Prop 23: The View from Valero

Carbon dioxide is “not pollution,” say engineers for the nation’s biggest refiner.

Listen to Rachael Myrow’s radio feature on The California Report.

Valero's Benicia refinery in Solano County. (Photo: Craig Miller)

Last week, as the campaign rhetoric for and against Proposition 23 was heating up, The California Report host Rachael Myrow and I spent an afternoon with three of Valero’s environmental specialists at the company’s refinery in Benicia, up the Sacramento River from San Francisco Bay. They briefed us on the refining process in some detail and drove us around the 400-acre refinery site, near the Carquinez Strait in Solano County.

Valero has been in the spotlight as the largest single contributor to Prop 23, with more than $4 million in the game. The company maintains two medium-sized refineries in California. The Benicia plant produces gasoline, diesel and jet fuel, as well as most of the asphalt used to pave highways in northern California. Unless halted by Prop 23, the cap-and-trade system of carbon pricing under the state’s greenhouse gas law (AB 32) would likely cost refiners millions in emissions fees.

“Our refinery operates under some of the most strict emission limits that exist anywhere in the world,” said Chris Howe, who directs health, safety and environmental affairs at the plant. But Howe and his co-managers made it clear that they don’t consider carbon dioxide emissions to be “pollution.” It should be noted that regulators, including the federal Environmental Protection Agency, appear to differ with that. In a landmark¬† “endangerment finding,” the EPA concluded that greenhouse gases such as CO2 “threaten the public health and welfare of current and future generations.” The published finding also uses the term “greenhouse gas pollution.” Clearly CO2 presents a different kind of threat than “local” air pollutants such as sulfur dioxide (SO2) and oxides of nitrogen (NOX), the building blocks of smog. But Kristine Roselius of the Bay Area Air Quality Management District says that distinction may be overblown. “When you reduce GHGs (greenhouse gases), you reduce smog and soot pollution,” wrote Roselius in an email.

Howe says his facility has to comply with 50,000 individual requirements under various environmental laws. “It’s a continuous challenge to maintain compliance with all of those,” said Howe, who maintains a staff of ten people who monitor environmental compliance full-time.

Don Cuffel, Valero’s lead environmental engineer at Benicia, says that the company has spent $650 million over the past five years, adding systems to keep SO2 and NOX out of the air. Cuffel says that keeping a lid on those local pollutants while reducing greenhouse gases presents them with a dilemma, since all that added equipment requires energy to run, and a natural byproduct of combustion is…CO2.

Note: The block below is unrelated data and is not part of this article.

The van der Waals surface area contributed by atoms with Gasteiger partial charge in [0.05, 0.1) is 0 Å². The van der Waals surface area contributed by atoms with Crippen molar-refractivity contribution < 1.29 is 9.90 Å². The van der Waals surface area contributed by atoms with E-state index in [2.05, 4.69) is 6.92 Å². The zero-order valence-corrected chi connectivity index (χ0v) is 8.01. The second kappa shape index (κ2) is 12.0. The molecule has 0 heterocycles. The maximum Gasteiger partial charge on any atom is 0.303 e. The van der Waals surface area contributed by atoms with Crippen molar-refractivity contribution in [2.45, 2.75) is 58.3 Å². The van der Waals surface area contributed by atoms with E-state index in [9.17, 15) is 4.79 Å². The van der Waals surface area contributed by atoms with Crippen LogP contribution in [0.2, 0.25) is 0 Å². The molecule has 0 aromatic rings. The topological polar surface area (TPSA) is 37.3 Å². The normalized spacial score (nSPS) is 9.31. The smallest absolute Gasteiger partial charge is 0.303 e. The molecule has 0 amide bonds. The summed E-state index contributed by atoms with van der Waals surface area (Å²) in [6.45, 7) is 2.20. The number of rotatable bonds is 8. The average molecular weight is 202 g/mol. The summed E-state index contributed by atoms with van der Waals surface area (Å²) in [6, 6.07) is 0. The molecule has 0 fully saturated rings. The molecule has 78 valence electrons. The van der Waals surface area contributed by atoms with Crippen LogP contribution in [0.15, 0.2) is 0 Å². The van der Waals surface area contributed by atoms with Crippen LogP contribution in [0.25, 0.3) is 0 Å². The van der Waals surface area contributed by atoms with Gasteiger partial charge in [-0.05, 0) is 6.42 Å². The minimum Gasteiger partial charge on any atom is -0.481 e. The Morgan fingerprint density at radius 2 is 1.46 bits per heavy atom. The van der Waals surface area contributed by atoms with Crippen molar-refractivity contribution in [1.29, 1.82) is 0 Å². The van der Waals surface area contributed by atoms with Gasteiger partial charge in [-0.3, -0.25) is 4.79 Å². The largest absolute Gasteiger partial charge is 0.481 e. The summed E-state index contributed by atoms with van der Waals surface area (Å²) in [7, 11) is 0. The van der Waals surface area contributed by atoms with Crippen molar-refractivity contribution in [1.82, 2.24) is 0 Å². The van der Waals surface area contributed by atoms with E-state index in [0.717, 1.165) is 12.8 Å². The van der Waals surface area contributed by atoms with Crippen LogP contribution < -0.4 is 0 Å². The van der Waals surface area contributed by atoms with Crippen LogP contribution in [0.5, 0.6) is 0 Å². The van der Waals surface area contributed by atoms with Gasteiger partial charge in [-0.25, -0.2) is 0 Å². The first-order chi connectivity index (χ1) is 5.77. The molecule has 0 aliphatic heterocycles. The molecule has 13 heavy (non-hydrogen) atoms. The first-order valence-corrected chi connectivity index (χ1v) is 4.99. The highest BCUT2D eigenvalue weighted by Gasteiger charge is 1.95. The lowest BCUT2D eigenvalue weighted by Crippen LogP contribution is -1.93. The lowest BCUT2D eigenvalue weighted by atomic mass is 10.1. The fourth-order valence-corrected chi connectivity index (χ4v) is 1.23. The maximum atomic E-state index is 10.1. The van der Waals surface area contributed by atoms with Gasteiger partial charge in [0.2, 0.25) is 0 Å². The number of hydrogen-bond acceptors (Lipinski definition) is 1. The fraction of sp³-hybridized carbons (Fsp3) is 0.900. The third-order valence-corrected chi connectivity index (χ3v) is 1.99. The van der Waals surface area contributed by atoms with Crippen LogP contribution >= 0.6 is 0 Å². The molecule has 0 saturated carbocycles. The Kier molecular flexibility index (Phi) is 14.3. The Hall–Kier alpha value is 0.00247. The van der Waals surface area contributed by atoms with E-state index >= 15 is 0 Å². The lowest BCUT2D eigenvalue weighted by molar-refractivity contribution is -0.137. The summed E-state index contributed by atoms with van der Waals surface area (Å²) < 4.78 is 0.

Asked how he feels when he hears critics refer to Valero as one of the “toxic twins” (with neighboring Tesoro), Howe says: “It’s fairly easy and common for people to make statements like that but it typically comes from a real ignorance of our business. I’ve been in the environmental management business for the majority of my career,” said Howe. “We strive to get out and explain to people what we do. We’re proud of our performance and are seeking to be in compliance with all rules, all the time.”

Clearly they’re not entirely successful, as was highlighted last week, when Prop 23 opponents released a list of 120 environmental violations at the Benicia refinery, since 2007 (200 at Tesoro, across the river). Howe estimated that 10% of the Valero citations resulted in some detectable effect on the local community,¬† such as a “nuisance odor,” and that most were self-reported to regulators, by the company. “By no means would I consider these significant and putting folks in harm’s way,” said Howe.

In response to an email query on that topic, Roselius of the Air Quality District wrote that all of the Bay Area’s five major oil refineries tend to generate similar numbers of citations. Last week directors at the District added theirs to the list of organizations officially opposing Prop 23.

You can take a brief tour of Valero’s Benicia refinery in the slide show, below:

Prop 23: The View from Valero 25 May,2023Craig Miller


Craig Miller

Craig is a former KQED Science editor, specializing in weather, climate, water & energy issues, with a little seismology thrown in just to shake things up. Prior to that, he launched and led the station's award-winning multimedia project, Climate Watch. Craig is also an accomplished writer/producer of television documentaries, with a focus on natural resource issues.

Sponsored by

Become a KQED sponsor